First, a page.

Military Financial Statistics
Many of the military financial statistics presented highlight military financial hardships representative of the average person across the U.S. (review the NFEC’s financial literacy statistics). Unlike civilians, men and women in uniform have added pressure to maintain strong financial positions. Military financial surveys highlight high debt and financial issues may impede servicemembers’ promotability and flag them as security risks.
The NFEC supports the financial education of enlisted personnel, reservists, and veterans through the American Dream Movement, giving complimentary resources to organizations serving the individuals who serve our country. In addition to complimentary materials and military financial statistics, the NFEC also make available more comprehensive military personal finance packages that include financial education instructor and military financial counselor training, with lesson plans built around military financial literacy training requirements (Sec. 992).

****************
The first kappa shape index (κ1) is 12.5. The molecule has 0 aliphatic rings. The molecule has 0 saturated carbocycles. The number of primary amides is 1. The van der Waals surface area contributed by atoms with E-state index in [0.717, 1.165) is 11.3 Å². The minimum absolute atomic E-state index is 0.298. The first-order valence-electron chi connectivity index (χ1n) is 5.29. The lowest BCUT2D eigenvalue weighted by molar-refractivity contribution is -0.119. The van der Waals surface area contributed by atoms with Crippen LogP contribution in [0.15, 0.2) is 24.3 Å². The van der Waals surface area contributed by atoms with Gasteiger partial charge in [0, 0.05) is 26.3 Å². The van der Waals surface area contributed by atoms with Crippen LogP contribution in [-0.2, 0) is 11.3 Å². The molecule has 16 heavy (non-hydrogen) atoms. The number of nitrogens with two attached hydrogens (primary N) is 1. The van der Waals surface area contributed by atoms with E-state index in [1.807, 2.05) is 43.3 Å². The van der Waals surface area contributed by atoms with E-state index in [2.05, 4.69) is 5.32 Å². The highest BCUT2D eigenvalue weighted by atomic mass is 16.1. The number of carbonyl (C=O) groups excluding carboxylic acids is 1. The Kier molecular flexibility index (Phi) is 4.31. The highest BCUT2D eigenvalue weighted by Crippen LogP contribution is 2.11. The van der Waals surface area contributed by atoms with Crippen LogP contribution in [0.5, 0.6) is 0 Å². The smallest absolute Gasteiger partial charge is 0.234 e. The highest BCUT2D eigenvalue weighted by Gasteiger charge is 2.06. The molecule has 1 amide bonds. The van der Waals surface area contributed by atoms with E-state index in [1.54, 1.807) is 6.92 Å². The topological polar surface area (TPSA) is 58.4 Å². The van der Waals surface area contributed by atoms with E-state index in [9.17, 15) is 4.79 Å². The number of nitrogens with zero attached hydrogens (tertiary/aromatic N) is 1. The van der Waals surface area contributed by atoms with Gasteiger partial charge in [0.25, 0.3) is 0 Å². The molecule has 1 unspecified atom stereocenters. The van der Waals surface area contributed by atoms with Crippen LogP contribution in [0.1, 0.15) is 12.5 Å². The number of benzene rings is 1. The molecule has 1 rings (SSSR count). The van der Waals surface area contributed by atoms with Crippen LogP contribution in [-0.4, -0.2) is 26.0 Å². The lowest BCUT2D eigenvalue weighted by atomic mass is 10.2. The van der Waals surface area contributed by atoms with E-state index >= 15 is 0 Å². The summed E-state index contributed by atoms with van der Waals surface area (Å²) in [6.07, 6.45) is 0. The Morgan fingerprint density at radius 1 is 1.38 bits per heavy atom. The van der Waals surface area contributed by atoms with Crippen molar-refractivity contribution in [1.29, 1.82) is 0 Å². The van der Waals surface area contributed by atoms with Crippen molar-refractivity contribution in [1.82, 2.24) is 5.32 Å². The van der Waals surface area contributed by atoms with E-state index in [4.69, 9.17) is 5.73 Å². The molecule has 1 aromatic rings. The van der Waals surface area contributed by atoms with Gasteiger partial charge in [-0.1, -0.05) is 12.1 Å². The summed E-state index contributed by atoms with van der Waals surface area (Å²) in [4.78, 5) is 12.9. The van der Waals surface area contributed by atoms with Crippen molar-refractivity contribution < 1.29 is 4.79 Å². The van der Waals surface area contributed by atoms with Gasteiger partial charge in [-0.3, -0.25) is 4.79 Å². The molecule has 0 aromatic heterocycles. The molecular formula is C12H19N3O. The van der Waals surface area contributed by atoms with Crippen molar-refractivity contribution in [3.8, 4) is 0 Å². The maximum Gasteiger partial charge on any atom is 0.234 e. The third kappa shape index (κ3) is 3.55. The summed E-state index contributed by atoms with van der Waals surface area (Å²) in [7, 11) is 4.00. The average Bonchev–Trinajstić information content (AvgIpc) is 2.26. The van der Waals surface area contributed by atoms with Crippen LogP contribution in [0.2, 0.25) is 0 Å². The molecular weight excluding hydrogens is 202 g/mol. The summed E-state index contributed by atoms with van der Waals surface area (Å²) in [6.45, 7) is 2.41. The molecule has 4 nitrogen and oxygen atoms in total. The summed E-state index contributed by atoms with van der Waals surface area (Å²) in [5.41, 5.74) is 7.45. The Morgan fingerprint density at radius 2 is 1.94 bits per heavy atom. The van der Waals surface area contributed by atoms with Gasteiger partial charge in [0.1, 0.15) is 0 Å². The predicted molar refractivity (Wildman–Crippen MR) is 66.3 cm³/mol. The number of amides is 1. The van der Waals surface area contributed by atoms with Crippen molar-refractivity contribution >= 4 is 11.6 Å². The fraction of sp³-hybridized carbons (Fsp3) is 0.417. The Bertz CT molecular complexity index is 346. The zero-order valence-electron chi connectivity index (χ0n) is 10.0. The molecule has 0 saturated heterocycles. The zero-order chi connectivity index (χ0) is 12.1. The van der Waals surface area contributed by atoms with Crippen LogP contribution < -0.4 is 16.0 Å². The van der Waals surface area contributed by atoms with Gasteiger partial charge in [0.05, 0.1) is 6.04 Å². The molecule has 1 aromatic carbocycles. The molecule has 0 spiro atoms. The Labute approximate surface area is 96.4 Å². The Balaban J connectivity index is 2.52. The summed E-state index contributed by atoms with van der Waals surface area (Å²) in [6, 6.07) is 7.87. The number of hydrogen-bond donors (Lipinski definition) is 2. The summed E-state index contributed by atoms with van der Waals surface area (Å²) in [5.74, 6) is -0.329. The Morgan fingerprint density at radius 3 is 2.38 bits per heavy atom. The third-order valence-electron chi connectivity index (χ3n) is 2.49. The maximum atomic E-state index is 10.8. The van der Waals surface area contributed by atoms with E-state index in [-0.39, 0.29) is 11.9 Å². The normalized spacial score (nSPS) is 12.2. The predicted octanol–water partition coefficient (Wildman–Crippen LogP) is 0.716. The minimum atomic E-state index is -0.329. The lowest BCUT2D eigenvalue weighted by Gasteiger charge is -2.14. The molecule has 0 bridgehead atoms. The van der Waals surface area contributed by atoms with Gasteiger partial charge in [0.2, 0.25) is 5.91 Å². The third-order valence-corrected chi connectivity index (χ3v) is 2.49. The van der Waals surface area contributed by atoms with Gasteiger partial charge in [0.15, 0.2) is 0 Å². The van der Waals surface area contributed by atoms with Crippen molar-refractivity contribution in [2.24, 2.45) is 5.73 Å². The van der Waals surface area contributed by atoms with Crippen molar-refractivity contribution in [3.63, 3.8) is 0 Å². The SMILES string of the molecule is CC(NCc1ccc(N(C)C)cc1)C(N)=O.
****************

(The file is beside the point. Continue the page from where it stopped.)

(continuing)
According to USAA/Blue Star Families, 21% of active-duty spouses who are unemployed had actively sought work within four weeks of taking the survey. The military spouse unemployment rate is 16%, four times the rate for all adult women.
Military financial hardships also extend to financial behaviors. If respondents had access to $1,000 interest-free credit, 45% said they would use it for big or unexpected purchases; 12% would use it for gifts for the holidays, family birthdays, weddings and events. Servicemembers filed complaints about debt collections almost twice as often in 2015 as the general population did (46% vs. 26%), says the Consumer Financial Protection Bureau. About 44% of CFPB’s debt collection complaints from servicemembers involved attempts to collect debt that the servicemembers believed they didn’t owe.